We must get together again soon. Would love to see you and the fam!
-Rob

PS - This post has been reread several times and heavily edited. I think I've probably spent a good 30 minutes on it. :)

Steve Hockensmith said...

I'm with you on the ferry, Leigh. No way could I write in any commuter-type situation. Too many distractions. I remember hearing years ago how Scott Turow wrote "Presumed Innocent" by hand in notebooks while riding back and forth every day on a train. Yet another reason I'll never be Scott Turow!

When a prolific, talented writer like John M. Floyd calls you one of their heroes, you have arrived. So I guess I'm here...and wherever "here" is, I like it. Thanks, John -- and you keep up the great work, too!

Hey, Cuz -- good to see you here! Sounds like my persnicketiness/perfectionism must have a genetic component, because we've both been blessed (or is it cursed?) with the same anal approach to crafting language. You should definitely try the reading aloud thing when you decide to give creative writing a try. I think most dogs would actually like it (unlike mine). Beer and BBQ soon, I hope -- let's pick a weekend!

Michael Bracken said...

I often read my work aloud, but only when I think I have the final draft. Though I can write in noisy places, I prefer not to. Music or random noise is easiest to deal with, but if I'm in a place where people are talking, I often get distracted by the conversations. (On the plus side, some of the things I've overheard have sparked story ideas.)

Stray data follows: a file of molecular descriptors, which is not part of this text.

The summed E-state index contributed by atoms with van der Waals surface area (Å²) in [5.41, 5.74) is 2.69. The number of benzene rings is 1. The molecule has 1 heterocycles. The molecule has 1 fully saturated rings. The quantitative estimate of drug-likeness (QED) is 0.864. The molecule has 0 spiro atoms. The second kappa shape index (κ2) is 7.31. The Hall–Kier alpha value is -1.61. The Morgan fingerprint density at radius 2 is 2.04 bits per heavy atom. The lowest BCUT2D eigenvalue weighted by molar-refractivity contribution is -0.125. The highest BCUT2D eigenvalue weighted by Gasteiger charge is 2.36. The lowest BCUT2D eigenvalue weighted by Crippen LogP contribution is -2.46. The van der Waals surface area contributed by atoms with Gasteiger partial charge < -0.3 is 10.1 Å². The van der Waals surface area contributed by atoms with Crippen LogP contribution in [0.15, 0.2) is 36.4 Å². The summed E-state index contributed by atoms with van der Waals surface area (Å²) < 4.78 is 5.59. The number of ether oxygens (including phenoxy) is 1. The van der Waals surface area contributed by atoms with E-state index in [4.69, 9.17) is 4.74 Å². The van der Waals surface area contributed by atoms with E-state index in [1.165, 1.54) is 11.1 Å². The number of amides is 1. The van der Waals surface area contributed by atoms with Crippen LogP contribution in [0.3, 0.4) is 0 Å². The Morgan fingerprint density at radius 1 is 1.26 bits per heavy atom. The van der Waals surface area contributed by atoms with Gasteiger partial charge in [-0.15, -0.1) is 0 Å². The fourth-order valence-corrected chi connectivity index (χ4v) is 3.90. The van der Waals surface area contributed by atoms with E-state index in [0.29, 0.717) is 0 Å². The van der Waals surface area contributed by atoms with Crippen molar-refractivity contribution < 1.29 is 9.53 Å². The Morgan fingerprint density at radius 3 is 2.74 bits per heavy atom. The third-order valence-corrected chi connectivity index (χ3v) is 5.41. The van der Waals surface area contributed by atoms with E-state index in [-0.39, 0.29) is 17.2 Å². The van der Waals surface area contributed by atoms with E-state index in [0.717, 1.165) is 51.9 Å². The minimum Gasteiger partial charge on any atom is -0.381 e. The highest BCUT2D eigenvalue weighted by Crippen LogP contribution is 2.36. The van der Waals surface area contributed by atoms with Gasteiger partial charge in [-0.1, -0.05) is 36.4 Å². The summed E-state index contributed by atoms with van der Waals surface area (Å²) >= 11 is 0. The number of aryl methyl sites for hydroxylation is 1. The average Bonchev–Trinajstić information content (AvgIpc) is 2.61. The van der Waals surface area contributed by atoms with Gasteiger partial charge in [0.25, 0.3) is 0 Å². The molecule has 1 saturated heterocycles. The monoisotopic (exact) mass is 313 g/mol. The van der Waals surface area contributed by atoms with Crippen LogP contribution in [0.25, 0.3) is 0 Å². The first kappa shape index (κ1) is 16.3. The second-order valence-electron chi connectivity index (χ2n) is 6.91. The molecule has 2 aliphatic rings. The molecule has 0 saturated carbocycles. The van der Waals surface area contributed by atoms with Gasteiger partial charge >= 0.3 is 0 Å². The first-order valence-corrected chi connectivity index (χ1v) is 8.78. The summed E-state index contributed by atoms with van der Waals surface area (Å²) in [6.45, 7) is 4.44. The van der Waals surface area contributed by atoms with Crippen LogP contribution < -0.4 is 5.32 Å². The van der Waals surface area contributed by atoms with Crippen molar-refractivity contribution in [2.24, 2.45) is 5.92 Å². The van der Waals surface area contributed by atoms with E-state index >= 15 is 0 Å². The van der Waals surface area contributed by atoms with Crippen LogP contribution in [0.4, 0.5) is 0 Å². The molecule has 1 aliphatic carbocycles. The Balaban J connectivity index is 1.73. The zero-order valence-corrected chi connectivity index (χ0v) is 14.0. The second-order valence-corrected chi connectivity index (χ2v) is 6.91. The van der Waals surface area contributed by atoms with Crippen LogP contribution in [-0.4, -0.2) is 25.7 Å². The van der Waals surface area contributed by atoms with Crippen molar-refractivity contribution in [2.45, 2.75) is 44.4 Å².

DoolinDalton said...

Awww man, Steve, I sure am feeling a keen resemblance to that AUTHOR NAME REDACTED fella!

Great piece. Glad to see you writing something for us Sleuthsayers!

Yer Pal-

Brian

Melodie Campbell said...

Steve, I feel like we must meet over a coffee someday at Bouchercon in a quiet place, because we are kindred spirits. I also don't write fast. I continually edit as I go. I don't understand these people who write a quick first draft, and then write another four drafts after that. Mind you, like you, I also write humorous, and came to fiction after writing comedy. Maybe there's something in that? The continual honing of a couple of lines to make sure they are funny. Okay, the obsessive honing of each little word...I'll stop now. Nuf words.

Steve Hockensmith said...

"Music or random noise is easiest to deal with, but if I'm in a place where people are talking, I often get distracted by the conversations."

It's totally the same for me, Michael. I can't even read on an airplane if the people next to me are talking to each other. I can pretend to read -- and have! -- but my brain simply can't block the conversation out. I don't think I've ever gotten a story idea out of it, but I have encountered some memorable characters. (I'll never forget the young woman who wasn't in a relationship because what she really wished she could do was date Jesus.)

Hey, Brian! It was great to finally write something for the blog after reading it for so long. I was on my best behavior in hopes I'd be invited back....

Getting a coffee in a quite place is my favorite thing to do at Bouchercon, Melodie. (Well, after 3 in the afternoon you can replace "coffee" with "beer.") As Brian can tell you, I used to rush around from meeting to panel to meeting practically the whole time ("Can't stay -- gotta see a guy about a thing!") and I'd always end up completely burned out. That's a great point about comedy. I think you're right: Humor writers are used to agonizing over their writing, because subtle differences in word choice and rhythm can have a huge impact on how funny something is. It's one of the reasons I hate doing inscriptions (and have written some truly terrible ones). You want me to write something pithy and personal in, like, 30 seconds? AAAAAAHHHHHH!!!!! (Cut to: Steve running from the bookstore screaming.) See you in Sacramento! (The Bouchercon there is practically in my backyard, so I have no excuse not to go. I'll start scouting out...hey, speaking of word choice, what's the plural of "Starbucks"?)